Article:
45% of New Cars Sold in Norway in September were All-Electric Vehicles

Sales figures for September show that Norway continues to lead the world in electric vehicle adoption.
Jessica Miley

Norway has set a new record for the number of electric and hybrid cars sold in the country. Sales figures for September indicate that of the 10,620 new passenger cars registered about 45% of them were all-electric vehicles and the number goes up to 60% when including plug-in hybrids.

The new electric vehicles are also setting impressive records for their low CO2 emissions. The average CO2 emissions from new cars are just 55g per km, a big drop from 71g per km in September 2017.

Tesla helps boost EV sales figures

Tesla was a big contributor to the impressive numbers. The record shows that 2000 new Teslas were registered. These numbers are expected to increase when the Tesla Model 3 is available on a more consistent basis.

The Audi e-tron, which is expected to hit the market in 2019 will likely also be a popular choice for the Norwegians. Norway is leading the world in electric car adoption.

The country aims for all new cars to be all-electric by 2025. But at this rate it is likely they will meet their expectations early.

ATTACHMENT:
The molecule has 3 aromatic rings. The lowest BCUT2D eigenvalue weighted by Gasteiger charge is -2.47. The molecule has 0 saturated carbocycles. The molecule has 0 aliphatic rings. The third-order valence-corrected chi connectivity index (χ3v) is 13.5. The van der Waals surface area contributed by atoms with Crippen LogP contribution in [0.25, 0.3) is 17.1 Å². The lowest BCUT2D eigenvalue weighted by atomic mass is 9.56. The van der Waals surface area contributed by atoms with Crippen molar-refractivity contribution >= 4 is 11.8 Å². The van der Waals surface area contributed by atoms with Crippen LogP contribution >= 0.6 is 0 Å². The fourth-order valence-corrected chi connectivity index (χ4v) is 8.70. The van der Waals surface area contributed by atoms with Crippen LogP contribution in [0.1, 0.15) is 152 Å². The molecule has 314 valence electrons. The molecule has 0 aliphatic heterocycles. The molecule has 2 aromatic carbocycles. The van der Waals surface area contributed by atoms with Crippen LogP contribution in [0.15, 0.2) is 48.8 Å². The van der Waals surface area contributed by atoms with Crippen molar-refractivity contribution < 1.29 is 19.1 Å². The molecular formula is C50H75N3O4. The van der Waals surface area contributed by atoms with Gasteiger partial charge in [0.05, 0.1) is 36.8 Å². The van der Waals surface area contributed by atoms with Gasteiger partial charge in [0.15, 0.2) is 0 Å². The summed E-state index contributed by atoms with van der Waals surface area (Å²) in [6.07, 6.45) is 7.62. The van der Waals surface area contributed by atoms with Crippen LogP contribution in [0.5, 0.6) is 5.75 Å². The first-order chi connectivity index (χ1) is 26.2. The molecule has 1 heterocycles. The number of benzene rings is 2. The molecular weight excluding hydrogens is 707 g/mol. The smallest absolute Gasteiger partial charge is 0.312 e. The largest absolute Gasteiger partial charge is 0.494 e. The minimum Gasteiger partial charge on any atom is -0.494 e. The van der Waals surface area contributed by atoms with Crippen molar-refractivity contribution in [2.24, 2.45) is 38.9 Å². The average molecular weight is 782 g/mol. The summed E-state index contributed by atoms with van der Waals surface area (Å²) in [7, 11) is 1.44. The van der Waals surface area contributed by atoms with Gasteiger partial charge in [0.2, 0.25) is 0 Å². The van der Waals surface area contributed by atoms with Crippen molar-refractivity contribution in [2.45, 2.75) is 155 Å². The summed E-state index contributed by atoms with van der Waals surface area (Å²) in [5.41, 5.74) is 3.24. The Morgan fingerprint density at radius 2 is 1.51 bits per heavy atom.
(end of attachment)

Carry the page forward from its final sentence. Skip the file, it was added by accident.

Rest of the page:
The popularity of EVs is thanks to generous tax breaks and incentives like free city tolls and parking in combination with heavy taxes on diesel and gasoline. Despite the huge increase in new electric cars on the road, EVs still only account for roughly 10% of all of Norway's vehicles.

Peak oil might be around the corner

What is interesting about Norway that despite many years of huge EV adoption, the country’s oil consumption has risen. Unlike surrounding countries, Norway increased its demand for oil in the last five years - until now. 

The Norwegian government released its 2017 figures for the sales of petroleum products and for the first time since 2014 Norway's consumption of gasoline and diesel declined across the board.


According to Forbes, “Motor gasoline sales declined by 2.9%, dutiable diesel fell by 2.7%, and duty-free diesel declined by 2.6%. This decline follows sales that were flat in 2014, and then grew by 1% in 2015 and 3.2% in 2016. Overall petroleum product sales declined by 2.2%, although some categories of consumption, such as heavy fuel oil, jet kerosene, and other petroleum products all showed higher consumption.”

While it is still too early to say whether this trend will continue, the figures look good for Norway to slowly wean itself off its oil dependence. One factor in the slow decline of oil consumption in comparison to the high number of EV’s on the road is Norway’s relatively rapid population growth.